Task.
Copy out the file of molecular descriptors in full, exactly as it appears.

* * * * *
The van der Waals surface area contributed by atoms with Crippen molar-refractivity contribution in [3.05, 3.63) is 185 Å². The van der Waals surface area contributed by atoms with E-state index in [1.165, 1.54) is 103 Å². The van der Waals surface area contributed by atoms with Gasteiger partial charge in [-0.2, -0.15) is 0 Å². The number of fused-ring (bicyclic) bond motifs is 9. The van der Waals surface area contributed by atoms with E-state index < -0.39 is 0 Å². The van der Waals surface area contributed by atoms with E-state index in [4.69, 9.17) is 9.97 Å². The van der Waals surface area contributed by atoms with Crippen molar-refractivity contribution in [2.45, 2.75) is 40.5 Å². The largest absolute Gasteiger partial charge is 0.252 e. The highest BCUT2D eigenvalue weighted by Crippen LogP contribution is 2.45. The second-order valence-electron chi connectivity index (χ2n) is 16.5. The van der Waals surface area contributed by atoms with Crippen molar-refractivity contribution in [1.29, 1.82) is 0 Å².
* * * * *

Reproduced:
The van der Waals surface area contributed by atoms with Crippen molar-refractivity contribution in [3.05, 3.63) is 185 Å². The van der Waals surface area contributed by atoms with E-state index in [1.165, 1.54) is 103 Å². The van der Waals surface area contributed by atoms with Gasteiger partial charge in [-0.2, -0.15) is 0 Å². The number of fused-ring (bicyclic) bond motifs is 9. The van der Waals surface area contributed by atoms with E-state index < -0.39 is 0 Å². The van der Waals surface area contributed by atoms with E-state index in [4.69, 9.17) is 9.97 Å². The van der Waals surface area contributed by atoms with Crippen molar-refractivity contribution in [2.45, 2.75) is 40.5 Å². The largest absolute Gasteiger partial charge is 0.252 e. The highest BCUT2D eigenvalue weighted by Crippen LogP contribution is 2.45. The second-order valence-electron chi connectivity index (χ2n) is 16.5. The van der Waals surface area contributed by atoms with Crippen molar-refractivity contribution in [1.29, 1.82) is 0 Å².